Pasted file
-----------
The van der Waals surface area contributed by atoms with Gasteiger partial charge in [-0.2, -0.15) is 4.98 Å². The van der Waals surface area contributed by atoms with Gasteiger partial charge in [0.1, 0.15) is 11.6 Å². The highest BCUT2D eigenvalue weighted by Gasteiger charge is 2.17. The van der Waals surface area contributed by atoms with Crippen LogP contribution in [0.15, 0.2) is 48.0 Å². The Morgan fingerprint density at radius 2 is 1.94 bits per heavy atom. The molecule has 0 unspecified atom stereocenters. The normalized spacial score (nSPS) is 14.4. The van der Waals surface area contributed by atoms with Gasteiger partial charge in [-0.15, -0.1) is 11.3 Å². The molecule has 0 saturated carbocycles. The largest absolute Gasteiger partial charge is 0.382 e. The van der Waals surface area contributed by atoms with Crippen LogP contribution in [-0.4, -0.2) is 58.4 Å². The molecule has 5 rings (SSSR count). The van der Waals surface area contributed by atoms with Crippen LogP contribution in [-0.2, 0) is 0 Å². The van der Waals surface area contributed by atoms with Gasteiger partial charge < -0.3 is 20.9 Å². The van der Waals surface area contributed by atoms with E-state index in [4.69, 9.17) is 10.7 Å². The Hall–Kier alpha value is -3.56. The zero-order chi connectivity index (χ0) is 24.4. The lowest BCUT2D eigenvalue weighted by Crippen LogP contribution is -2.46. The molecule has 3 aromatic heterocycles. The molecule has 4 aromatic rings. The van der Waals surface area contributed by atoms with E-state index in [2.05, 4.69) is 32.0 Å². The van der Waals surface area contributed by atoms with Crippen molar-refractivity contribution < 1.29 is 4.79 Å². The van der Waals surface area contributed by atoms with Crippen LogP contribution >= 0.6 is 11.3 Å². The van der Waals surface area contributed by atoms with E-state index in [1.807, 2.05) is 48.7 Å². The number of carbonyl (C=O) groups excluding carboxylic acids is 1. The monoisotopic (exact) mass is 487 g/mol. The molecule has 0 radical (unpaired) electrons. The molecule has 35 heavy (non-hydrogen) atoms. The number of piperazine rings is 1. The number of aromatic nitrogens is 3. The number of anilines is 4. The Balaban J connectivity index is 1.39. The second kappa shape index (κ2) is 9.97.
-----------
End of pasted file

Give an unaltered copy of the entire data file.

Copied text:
The van der Waals surface area contributed by atoms with Gasteiger partial charge in [-0.2, -0.15) is 4.98 Å². The van der Waals surface area contributed by atoms with Gasteiger partial charge in [0.1, 0.15) is 11.6 Å². The highest BCUT2D eigenvalue weighted by Gasteiger charge is 2.17. The van der Waals surface area contributed by atoms with Crippen LogP contribution in [0.15, 0.2) is 48.0 Å². The Morgan fingerprint density at radius 2 is 1.94 bits per heavy atom. The molecule has 0 unspecified atom stereocenters. The normalized spacial score (nSPS) is 14.4. The van der Waals surface area contributed by atoms with Gasteiger partial charge in [-0.15, -0.1) is 11.3 Å². The molecule has 0 saturated carbocycles. The largest absolute Gasteiger partial charge is 0.382 e. The van der Waals surface area contributed by atoms with Crippen LogP contribution in [-0.4, -0.2) is 58.4 Å². The molecule has 5 rings (SSSR count). The van der Waals surface area contributed by atoms with Crippen LogP contribution in [-0.2, 0) is 0 Å². The van der Waals surface area contributed by atoms with Gasteiger partial charge < -0.3 is 20.9 Å². The van der Waals surface area contributed by atoms with E-state index in [4.69, 9.17) is 10.7 Å². The Hall–Kier alpha value is -3.56. The zero-order chi connectivity index (χ0) is 24.4. The lowest BCUT2D eigenvalue weighted by Crippen LogP contribution is -2.46. The molecule has 3 aromatic heterocycles. The molecule has 4 aromatic rings. The van der Waals surface area contributed by atoms with E-state index in [2.05, 4.69) is 32.0 Å². The van der Waals surface area contributed by atoms with Crippen molar-refractivity contribution < 1.29 is 4.79 Å². The van der Waals surface area contributed by atoms with Crippen LogP contribution >= 0.6 is 11.3 Å². The van der Waals surface area contributed by atoms with E-state index in [1.807, 2.05) is 48.7 Å². The number of carbonyl (C=O) groups excluding carboxylic acids is 1. The monoisotopic (exact) mass is 487 g/mol. The molecule has 0 radical (unpaired) electrons. The molecule has 35 heavy (non-hydrogen) atoms. The number of piperazine rings is 1. The number of aromatic nitrogens is 3. The number of anilines is 4. The Balaban J connectivity index is 1.39. The second kappa shape index (κ2) is 9.97.